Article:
Jane is an entrepreneur and thought leader in technological innovation, fintech and blockchain for social impact. She is the chairperson of Kasei Holdings, an investment company specializing in the digital asset ecosystem.
“Mass adoption might be an overstatement, but we have seen tremendous growth. Chainanlysis reports that global crypto adoption has grown by over 2,300% since Q3 2019 and over 881% in the last year. In DeFi, we saw the largest and fastest uptake in middle-to-high-income countries — like the United States, China, Vietnam, the United Kingdom and nations in Western Europe — with DeFi being dominated by bigger investors and with transactions above $10 million accounting for over 60% of DeFi transactions in Q2 2021. I think three things will continue to drive DeFi growth: growth in institutional investors, emerging markets with small transactions but massive populations, and gaming, where DeFi is hot.”
Filipe Gonçalves of Ankr
Filipe is the DeFi architect at Ankr, a scalable protocol built to offer multichain infrastructure for plug-and-play DeFi solutions and multichain staking for DeFi.
“The future will be multichain, and being able to switch between different networks seamlessly will play a huge role in adoption. Why? Because new DeFi users on Ethereum quickly realize that swaps are very expensive, especially for small trades. Wallets and platforms that can aggregate bridges and liquidity will make a real difference for DeFi investors, as it will enable them to pick which pools to invest in without the high fees, and it won’t matter which network they are on, be it Avalanche, Solana or Ethereum.”
Dean Tribble of Agoric
“There were several moves late in the year to make DeFi visible outside of the crypto market. I do expect this to crack open the retail market in 2022. Especially, we know TradFi funds are finding ways to participate in DeFi. A key enabler for that will be regulated insurance for the correct execution of smart contracts. We expect that to start showing up in 2022.
More specifically, staking provided the primary rewards when proof-of-stake protocols first came out. But DeFi summer was driven by non-staking yield instruments. Since then, many teams have been integrating the two, so I expect various forms of staking to make a comeback with hybrid models in which staked assets can be used for leverage in other yield opportunities (e.g., liquid staking, ‘superfluid’ staking, etc.).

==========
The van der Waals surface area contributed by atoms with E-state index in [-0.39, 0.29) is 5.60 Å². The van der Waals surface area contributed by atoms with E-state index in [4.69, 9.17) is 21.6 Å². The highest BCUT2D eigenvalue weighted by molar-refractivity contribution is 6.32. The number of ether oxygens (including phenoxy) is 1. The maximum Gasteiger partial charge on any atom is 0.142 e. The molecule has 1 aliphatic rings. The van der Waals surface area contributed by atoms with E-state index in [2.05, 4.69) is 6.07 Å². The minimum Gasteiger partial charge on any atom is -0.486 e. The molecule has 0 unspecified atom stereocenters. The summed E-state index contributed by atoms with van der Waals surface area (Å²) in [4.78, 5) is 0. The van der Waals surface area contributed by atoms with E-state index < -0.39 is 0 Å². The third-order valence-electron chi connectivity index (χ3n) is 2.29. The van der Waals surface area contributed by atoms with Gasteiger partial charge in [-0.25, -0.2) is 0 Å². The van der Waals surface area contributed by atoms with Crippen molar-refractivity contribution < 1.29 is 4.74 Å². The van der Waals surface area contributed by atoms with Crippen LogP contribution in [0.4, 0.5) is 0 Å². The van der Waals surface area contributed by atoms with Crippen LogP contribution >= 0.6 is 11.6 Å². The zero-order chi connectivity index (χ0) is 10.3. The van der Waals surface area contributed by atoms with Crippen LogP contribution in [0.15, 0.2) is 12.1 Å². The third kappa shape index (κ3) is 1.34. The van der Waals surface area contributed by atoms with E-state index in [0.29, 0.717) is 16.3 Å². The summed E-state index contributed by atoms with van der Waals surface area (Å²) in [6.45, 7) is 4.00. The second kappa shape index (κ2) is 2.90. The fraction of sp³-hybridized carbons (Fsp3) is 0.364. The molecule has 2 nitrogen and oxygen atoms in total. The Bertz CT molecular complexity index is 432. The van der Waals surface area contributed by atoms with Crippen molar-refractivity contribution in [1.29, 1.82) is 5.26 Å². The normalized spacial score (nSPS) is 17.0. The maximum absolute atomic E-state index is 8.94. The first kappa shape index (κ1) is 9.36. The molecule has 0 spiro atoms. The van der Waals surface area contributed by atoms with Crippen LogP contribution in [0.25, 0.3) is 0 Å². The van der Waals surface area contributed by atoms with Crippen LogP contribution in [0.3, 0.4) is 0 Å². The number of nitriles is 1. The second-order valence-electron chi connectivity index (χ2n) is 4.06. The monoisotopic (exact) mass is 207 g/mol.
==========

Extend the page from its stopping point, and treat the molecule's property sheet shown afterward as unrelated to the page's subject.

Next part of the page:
In terms of further regulation of the sector, I expect to see some DeFi-specific regulatory action next year. The big question is whether it adds useful clarity to help innovators get to market safely and quickly while protecting the public or whether it is greedy or poorly structured (like in the U.S. and elsewhere) such that it just drives innovation offshore. So far, the DeFi sector has successfully pushed back on a few poorly structured regulatory efforts. I’m hopeful that will continue while helping regulators address key areas usefully.”
Chris Kalani of Phantom Wallet
Chris is the chief product officer at Phantom Wallet, a Solana wallet built for DeFi and NFTs.
“We saw a decrease in DeFi usage this year, replaced by an increase in interest in NFTs. DeFi made sense for early adopters that were savvy and moving large amounts of money around, but I don’t think that this is what the masses are interested in at the moment.
It’s going to be other use cases like NFTs and gaming that are going to help drive adoption at scale.
You will see basic investing and people trying to earn some yield, but more of the advanced derivatives, yield farmers and trading are going to be fairly niche, just as it is in traditional fintech.”
Andrew Levine of Koinos Group
Andrew is the CEO of Koinos Group, an engineering-first company led by battle-hardened blockchain veterans with unrivaled experience as core developers and architects of the BitShares and Steem blockchains.
“I definitely think that we saw another order-of-magnitude increase in the size of the space, but that is a far cry from mass adoption. Mass adoption, for me, means that everyone and their mother is using blockchain-based applications in their day-to-day lives without ever even realizing it.”
Alex Shipp of Offshift
Alex is the chief strategy officer of Offshift, a decentralized application dedicated to privacy-centric storage and exchange.
“We certainly did not. We did, however, see a lot of very interesting and thought-provoking innovation and experimentation in the DeFi space. One of the biggest barriers holding back real adoption in the DeFi space is gas fees. Between off-chain scalability solutions and Ethereum 2.0, there is a lot of work going on behind the scenes. But we should be careful not to confuse CeFi adoption with DeFi adoption.”
I’d like to highlight that the 2021 march toward decentralized finance (DeFi) mass adoption has made significant strides. Just look at the numbers: The total value locked in DeFi has grown from around $20 billion a year ago to above $230 billion at the time of writing. But the even better news is that it is still the beginning — people have just started to realize the benefits of decentralized technologies, the true potential of blockchain that changes the world.
To gain more insight on the matter, I reached out to different experts from the blockchain industry, asking: “After 2020 was named the year of DeFi, did we already see mass adoption of decentralized finance in 2021? What could help it gain even more adoption going into 2022?”